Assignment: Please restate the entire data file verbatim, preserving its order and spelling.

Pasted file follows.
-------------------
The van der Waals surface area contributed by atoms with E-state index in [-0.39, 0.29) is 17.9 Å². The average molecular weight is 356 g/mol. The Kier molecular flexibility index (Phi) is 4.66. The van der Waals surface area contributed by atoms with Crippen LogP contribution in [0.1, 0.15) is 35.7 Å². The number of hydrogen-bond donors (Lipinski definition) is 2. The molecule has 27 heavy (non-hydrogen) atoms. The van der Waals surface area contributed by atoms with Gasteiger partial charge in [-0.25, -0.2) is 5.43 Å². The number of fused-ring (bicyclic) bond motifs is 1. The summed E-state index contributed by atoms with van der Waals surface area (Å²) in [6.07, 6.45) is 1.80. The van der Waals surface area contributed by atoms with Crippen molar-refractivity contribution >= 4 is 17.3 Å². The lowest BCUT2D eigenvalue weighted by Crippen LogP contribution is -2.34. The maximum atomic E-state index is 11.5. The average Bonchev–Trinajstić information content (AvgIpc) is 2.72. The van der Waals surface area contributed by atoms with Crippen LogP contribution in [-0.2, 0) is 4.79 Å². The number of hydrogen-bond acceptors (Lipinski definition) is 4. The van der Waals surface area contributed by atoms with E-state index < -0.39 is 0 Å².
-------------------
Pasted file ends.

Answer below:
The van der Waals surface area contributed by atoms with E-state index in [-0.39, 0.29) is 17.9 Å². The average molecular weight is 356 g/mol. The Kier molecular flexibility index (Phi) is 4.66. The van der Waals surface area contributed by atoms with Crippen LogP contribution in [0.1, 0.15) is 35.7 Å². The number of hydrogen-bond donors (Lipinski definition) is 2. The molecule has 27 heavy (non-hydrogen) atoms. The van der Waals surface area contributed by atoms with Gasteiger partial charge in [-0.25, -0.2) is 5.43 Å². The number of fused-ring (bicyclic) bond motifs is 1. The summed E-state index contributed by atoms with van der Waals surface area (Å²) in [6.07, 6.45) is 1.80. The van der Waals surface area contributed by atoms with Crippen molar-refractivity contribution >= 4 is 17.3 Å². The lowest BCUT2D eigenvalue weighted by Crippen LogP contribution is -2.34. The maximum atomic E-state index is 11.5. The average Bonchev–Trinajstić information content (AvgIpc) is 2.72. The van der Waals surface area contributed by atoms with Crippen LogP contribution in [-0.2, 0) is 4.79 Å². The number of hydrogen-bond acceptors (Lipinski definition) is 4. The van der Waals surface area contributed by atoms with E-state index < -0.39 is 0 Å².